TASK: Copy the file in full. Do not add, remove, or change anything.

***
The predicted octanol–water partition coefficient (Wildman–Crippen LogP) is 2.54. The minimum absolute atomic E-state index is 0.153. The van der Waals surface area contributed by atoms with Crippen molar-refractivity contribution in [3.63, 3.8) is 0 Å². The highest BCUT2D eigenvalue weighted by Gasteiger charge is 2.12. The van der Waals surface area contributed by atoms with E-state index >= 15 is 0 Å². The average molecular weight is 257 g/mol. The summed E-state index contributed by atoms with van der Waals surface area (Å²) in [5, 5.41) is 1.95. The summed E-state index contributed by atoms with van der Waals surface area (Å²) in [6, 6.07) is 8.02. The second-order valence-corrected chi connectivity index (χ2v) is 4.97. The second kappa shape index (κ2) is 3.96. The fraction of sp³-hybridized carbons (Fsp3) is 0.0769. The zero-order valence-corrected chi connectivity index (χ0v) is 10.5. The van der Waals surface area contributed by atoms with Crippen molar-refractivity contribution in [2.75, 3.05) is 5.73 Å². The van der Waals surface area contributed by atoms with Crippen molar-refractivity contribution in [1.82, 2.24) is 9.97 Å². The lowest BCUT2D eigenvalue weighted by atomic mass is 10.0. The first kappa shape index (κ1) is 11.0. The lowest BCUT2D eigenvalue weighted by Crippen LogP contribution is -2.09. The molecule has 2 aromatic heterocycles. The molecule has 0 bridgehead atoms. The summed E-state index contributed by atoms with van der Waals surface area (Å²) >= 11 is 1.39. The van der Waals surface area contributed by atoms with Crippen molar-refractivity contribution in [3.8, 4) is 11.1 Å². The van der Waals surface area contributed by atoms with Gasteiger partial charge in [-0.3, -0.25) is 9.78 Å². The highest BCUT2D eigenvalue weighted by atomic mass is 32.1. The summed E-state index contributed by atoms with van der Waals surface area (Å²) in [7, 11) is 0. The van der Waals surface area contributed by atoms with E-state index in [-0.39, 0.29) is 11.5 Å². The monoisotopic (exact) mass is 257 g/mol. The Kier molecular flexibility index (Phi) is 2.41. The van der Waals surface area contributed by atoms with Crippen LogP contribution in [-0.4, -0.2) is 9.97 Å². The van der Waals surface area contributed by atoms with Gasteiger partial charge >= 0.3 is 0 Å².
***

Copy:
The predicted octanol–water partition coefficient (Wildman–Crippen LogP) is 2.54. The minimum absolute atomic E-state index is 0.153. The van der Waals surface area contributed by atoms with Crippen molar-refractivity contribution in [3.63, 3.8) is 0 Å². The highest BCUT2D eigenvalue weighted by Gasteiger charge is 2.12. The van der Waals surface area contributed by atoms with E-state index >= 15 is 0 Å². The average molecular weight is 257 g/mol. The summed E-state index contributed by atoms with van der Waals surface area (Å²) in [5, 5.41) is 1.95. The summed E-state index contributed by atoms with van der Waals surface area (Å²) in [6, 6.07) is 8.02. The second-order valence-corrected chi connectivity index (χ2v) is 4.97. The second kappa shape index (κ2) is 3.96. The fraction of sp³-hybridized carbons (Fsp3) is 0.0769. The zero-order valence-corrected chi connectivity index (χ0v) is 10.5. The van der Waals surface area contributed by atoms with Crippen molar-refractivity contribution in [2.75, 3.05) is 5.73 Å². The van der Waals surface area contributed by atoms with Crippen molar-refractivity contribution in [1.82, 2.24) is 9.97 Å². The lowest BCUT2D eigenvalue weighted by atomic mass is 10.0. The first kappa shape index (κ1) is 11.0. The lowest BCUT2D eigenvalue weighted by Crippen LogP contribution is -2.09. The molecule has 2 aromatic heterocycles. The molecule has 0 bridgehead atoms. The summed E-state index contributed by atoms with van der Waals surface area (Å²) >= 11 is 1.39. The van der Waals surface area contributed by atoms with Crippen molar-refractivity contribution in [3.8, 4) is 11.1 Å². The van der Waals surface area contributed by atoms with Gasteiger partial charge in [-0.3, -0.25) is 9.78 Å². The highest BCUT2D eigenvalue weighted by atomic mass is 32.1. The summed E-state index contributed by atoms with van der Waals surface area (Å²) in [7, 11) is 0. The van der Waals surface area contributed by atoms with E-state index in [-0.39, 0.29) is 11.5 Å². The monoisotopic (exact) mass is 257 g/mol. The Kier molecular flexibility index (Phi) is 2.41. The van der Waals surface area contributed by atoms with Crippen LogP contribution in [-0.4, -0.2) is 9.97 Å². The van der Waals surface area contributed by atoms with Gasteiger partial charge >= 0.3 is 0 Å².